July 10, 1937 – for Darhl C. Cowden

In February two years ago, my dad passed away. June and July are always a little odd now, in particular Father’s Day and today, July 10th – Dad’s birthday. I usually stop by the cemetery (just a few streets down from home) and spend some time in a “visit”, clean off the stone, straighten the flag and flowers, water the grass if it looks parched. Today he would have been 72, having been born in 1937. Part of my brain still reflexively thinks, “I need to get a cake and a present.”

Not that he didn’t have his problems, but he was a great dad and if I say so myself, he did a fabulous job of raising my sister and I along with our mom.

He was a blast when we were little, and then he took us all over the world after his oil company job moved us to Jubail, Saudi Arabia. Western Europe and Kenya and Egypt in Africa – dreams fulfilled to be in some of those places. I’m a history buff, so it meant a lot to stand in the Parthenon in Greece, the Roman Coliseum, and among the pyramids of Giza. We toured Munich, and visited London and Amsterdam multiple times (they were the stops on flights to and from Saudi Arabia), as well as Switzerland, and others. We visited Cowden England, and ate lunch in a pub named after us.

One of the best adventures was going to Exeter, England and learning how to sail. We went all up and down the English and French coasts, discovering wonderful towns, beautiful little islands, and meeting some of the best people in the world. I even got to explore the ruins of a once grand villa on the French coast that had been shelled in World War II! What was left of it (mostly just some walls) was still riddled with bullet holes.

Now, I have to wonder if I’m a history buff because of these travels? Probably so.

One of my guilty pleasures, watching “Dancing with the Stars” was started because my dad was watching it.

He loved Corvettes, movies (especially James Bond), and listening to the Beach Boys and Jimmy Buffet. His enjoyment of “Cast in Bronze” (the Carillon at the Texas Renaissance Festival) got us all to fall in love with that humbling, soaring music. He loved Country, too, and 50s rock and roll, and the tales of King Arthur.

Because of my parents, I have an abiding love for broadway musicals, especially “Camelot”, and Folk music like Peter, Paul and Mary, and the Kingston Trio.

I made a cloak for him for the Renaissance Fair so he could look like Richard Burton’s King Arthur, and he bought a lovely gown so my mom could be his queen.

At his funeral, they had the Air Force honor guard there, with a rare bugler to play “Taps” live. Even now, I can hear it, as they folded the flag and handed it to my mother, and everyone there who had either served or ever loved someone who had, ended up in tears.

His magnificent RC model airplanes still hang on display in the family garage where they were built. He was a pilot in California when I was a baby, and a Sheriff, too. He used to make his own bullets, and he taught me how to shoot a handgun. Even now, I follow in his footsteps with my job in Records Management (the same job he did in Saudi for Bechtel and then later for Shell).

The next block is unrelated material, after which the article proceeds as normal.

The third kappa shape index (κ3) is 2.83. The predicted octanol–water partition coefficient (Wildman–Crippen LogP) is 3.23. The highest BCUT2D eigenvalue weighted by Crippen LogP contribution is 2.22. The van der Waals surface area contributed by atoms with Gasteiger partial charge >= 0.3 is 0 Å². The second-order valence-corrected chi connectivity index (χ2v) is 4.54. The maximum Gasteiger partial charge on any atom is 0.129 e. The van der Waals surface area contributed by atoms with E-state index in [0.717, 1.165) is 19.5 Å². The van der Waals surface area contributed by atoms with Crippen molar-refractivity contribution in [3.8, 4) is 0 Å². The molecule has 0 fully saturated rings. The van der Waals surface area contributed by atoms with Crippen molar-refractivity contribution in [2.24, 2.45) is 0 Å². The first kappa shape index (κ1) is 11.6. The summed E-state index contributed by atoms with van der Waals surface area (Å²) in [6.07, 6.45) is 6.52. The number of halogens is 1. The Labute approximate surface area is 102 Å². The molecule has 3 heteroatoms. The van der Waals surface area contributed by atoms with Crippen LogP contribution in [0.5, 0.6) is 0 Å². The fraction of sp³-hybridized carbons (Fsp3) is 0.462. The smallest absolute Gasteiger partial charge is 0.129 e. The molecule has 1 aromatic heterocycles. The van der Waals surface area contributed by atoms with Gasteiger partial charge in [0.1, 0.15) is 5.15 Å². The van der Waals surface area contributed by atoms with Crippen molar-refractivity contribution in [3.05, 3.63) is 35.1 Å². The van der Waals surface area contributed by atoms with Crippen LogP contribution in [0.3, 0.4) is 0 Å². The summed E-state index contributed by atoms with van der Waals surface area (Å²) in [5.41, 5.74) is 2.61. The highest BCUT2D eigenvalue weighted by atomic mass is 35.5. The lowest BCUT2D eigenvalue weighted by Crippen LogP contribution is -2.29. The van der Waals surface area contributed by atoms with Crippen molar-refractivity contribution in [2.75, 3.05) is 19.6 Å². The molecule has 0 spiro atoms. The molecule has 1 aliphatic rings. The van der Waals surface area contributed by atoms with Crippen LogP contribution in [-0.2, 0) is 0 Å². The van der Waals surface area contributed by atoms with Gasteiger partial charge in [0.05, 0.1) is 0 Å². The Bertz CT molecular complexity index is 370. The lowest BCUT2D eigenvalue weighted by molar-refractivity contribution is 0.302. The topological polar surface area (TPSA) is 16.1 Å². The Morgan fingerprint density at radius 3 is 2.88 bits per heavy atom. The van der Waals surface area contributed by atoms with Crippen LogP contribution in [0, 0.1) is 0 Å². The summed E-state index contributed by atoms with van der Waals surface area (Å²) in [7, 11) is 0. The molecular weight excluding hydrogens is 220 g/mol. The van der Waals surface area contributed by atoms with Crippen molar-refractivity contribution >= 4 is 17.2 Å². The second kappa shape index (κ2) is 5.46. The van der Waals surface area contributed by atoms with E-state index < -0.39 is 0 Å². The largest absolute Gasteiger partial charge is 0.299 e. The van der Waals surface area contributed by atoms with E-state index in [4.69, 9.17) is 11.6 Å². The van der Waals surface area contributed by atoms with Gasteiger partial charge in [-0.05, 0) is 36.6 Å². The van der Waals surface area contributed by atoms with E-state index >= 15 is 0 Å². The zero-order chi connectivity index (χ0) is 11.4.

And now it’s July 10 again, and memories, happy and sad, crowd in. I gave him a song, a sort of dedication: “I Am A Town” by Mary Chapin Carpenter, and it always makes me cry. All I have left to say is this:

Happy Birthday, Dad. We love you, and we miss you.

Merry-Go-Round Radio

What radio station I listen to is largely determined by what will come in with the least amount of static for the building I’m in. The next factor is a tolerance issue: of the few stations to pick from, are any of them ones I actually like, or is it a matter of the “lesser evil”? Worked into that is whether or not I’m sick to death of the music they play – over and over, in constant and unending rotation.

Merry-Go-Round radio refers to the format of having X number of very particular songs on an eternal loop and the songs almost never vary. Ever. Imagine listening to the same CD everyday for the rest of your life – that’s today’s standard radio format.

Therefore, to have variety, one must switch stations often. I would do this, but generally only a few will come in at a given time, and most of those are Tejano and Country. I can listen to Country for a bit, but it has a limited shelf life due to all the heartache songs getting on my nerves.

The rock station I wanted (the one with no dreaded “morning show”) won’t come in at all. The oldies station that just added an idiotic morning show won’t come in now, all of a sudden. For one brief, shining week I had the 80s station coming in clearly, but then cruel fate took it away again. Now, I’m stuck with “Sunny” (light pop hits) a station that is afraid to play anything harder than Aerosmith, but they only play the ballads. So far, the best part about Sunny is that I’m not subjected to the Red Hot Chili Peppers.

So, instead of reinventing radio, such as introducing satellite stations you have to pay through the nose to get, why don’t “they” change up the songs on the loops on a monthly basis (if not weekly)? Or, invent a device that makes an average radio in a concrete bunker actually receive all of the stations? (Then I could surf musical genres for variety, at least).

In conclusion, a ray of hope: “they” are rumored to be inventing a way to get web radio shows available on regular radio devices, and on your car radio. That would be fabulous, as the internet is where all the good stuff ends up, anyway. Naturally, the FCC is going nuts over this. Here’s what I really want: a metal station that ranges from glam to thrash, where you can hear Slayer uncensored, and where they aren’t afraid to play stuff from Metallica’s “Master of Puppets” album. Ah, bliss….